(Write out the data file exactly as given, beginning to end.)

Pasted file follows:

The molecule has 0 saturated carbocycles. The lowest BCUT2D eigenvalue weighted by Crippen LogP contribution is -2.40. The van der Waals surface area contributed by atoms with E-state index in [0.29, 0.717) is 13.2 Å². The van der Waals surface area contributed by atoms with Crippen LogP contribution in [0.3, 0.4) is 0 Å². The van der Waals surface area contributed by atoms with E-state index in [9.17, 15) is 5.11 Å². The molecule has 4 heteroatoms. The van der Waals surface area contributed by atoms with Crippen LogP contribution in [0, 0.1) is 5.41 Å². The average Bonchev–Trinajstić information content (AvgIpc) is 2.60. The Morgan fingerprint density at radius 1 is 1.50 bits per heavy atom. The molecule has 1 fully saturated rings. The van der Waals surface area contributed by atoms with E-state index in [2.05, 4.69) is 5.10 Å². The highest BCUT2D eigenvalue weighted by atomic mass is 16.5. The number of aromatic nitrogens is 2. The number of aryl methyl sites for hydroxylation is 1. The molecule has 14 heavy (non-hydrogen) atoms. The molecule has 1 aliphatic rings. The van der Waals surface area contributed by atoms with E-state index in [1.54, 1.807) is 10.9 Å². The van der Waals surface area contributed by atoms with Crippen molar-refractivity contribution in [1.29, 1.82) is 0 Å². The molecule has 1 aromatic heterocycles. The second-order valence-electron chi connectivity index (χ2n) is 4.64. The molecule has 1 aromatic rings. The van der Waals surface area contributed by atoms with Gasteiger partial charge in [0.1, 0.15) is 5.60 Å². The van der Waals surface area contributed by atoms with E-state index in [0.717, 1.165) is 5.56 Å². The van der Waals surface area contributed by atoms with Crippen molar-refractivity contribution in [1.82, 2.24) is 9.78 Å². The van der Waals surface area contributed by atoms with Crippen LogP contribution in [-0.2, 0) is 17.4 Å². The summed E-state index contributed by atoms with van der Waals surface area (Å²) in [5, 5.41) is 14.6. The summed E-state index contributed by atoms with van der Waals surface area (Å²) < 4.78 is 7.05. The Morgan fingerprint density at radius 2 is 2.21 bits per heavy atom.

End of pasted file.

The molecule has 0 saturated carbocycles. The lowest BCUT2D eigenvalue weighted by Crippen LogP contribution is -2.40. The van der Waals surface area contributed by atoms with E-state index in [0.29, 0.717) is 13.2 Å². The van der Waals surface area contributed by atoms with Crippen LogP contribution in [0.3, 0.4) is 0 Å². The van der Waals surface area contributed by atoms with E-state index in [9.17, 15) is 5.11 Å². The molecule has 4 heteroatoms. The van der Waals surface area contributed by atoms with Crippen LogP contribution in [0, 0.1) is 5.41 Å². The average Bonchev–Trinajstić information content (AvgIpc) is 2.60. The Morgan fingerprint density at radius 1 is 1.50 bits per heavy atom. The molecule has 1 fully saturated rings. The van der Waals surface area contributed by atoms with E-state index in [2.05, 4.69) is 5.10 Å². The highest BCUT2D eigenvalue weighted by atomic mass is 16.5. The number of aromatic nitrogens is 2. The number of aryl methyl sites for hydroxylation is 1. The molecule has 14 heavy (non-hydrogen) atoms. The molecule has 1 aliphatic rings. The van der Waals surface area contributed by atoms with E-state index in [1.54, 1.807) is 10.9 Å². The van der Waals surface area contributed by atoms with Crippen molar-refractivity contribution in [1.29, 1.82) is 0 Å². The molecule has 1 aromatic heterocycles. The second-order valence-electron chi connectivity index (χ2n) is 4.64. The molecule has 1 aromatic rings. The van der Waals surface area contributed by atoms with Gasteiger partial charge in [0.1, 0.15) is 5.60 Å². The van der Waals surface area contributed by atoms with E-state index in [0.717, 1.165) is 5.56 Å². The van der Waals surface area contributed by atoms with Crippen molar-refractivity contribution in [1.82, 2.24) is 9.78 Å². The van der Waals surface area contributed by atoms with Crippen LogP contribution in [-0.2, 0) is 17.4 Å². The summed E-state index contributed by atoms with van der Waals surface area (Å²) in [5, 5.41) is 14.6. The summed E-state index contributed by atoms with van der Waals surface area (Å²) < 4.78 is 7.05. The Morgan fingerprint density at radius 2 is 2.21 bits per heavy atom.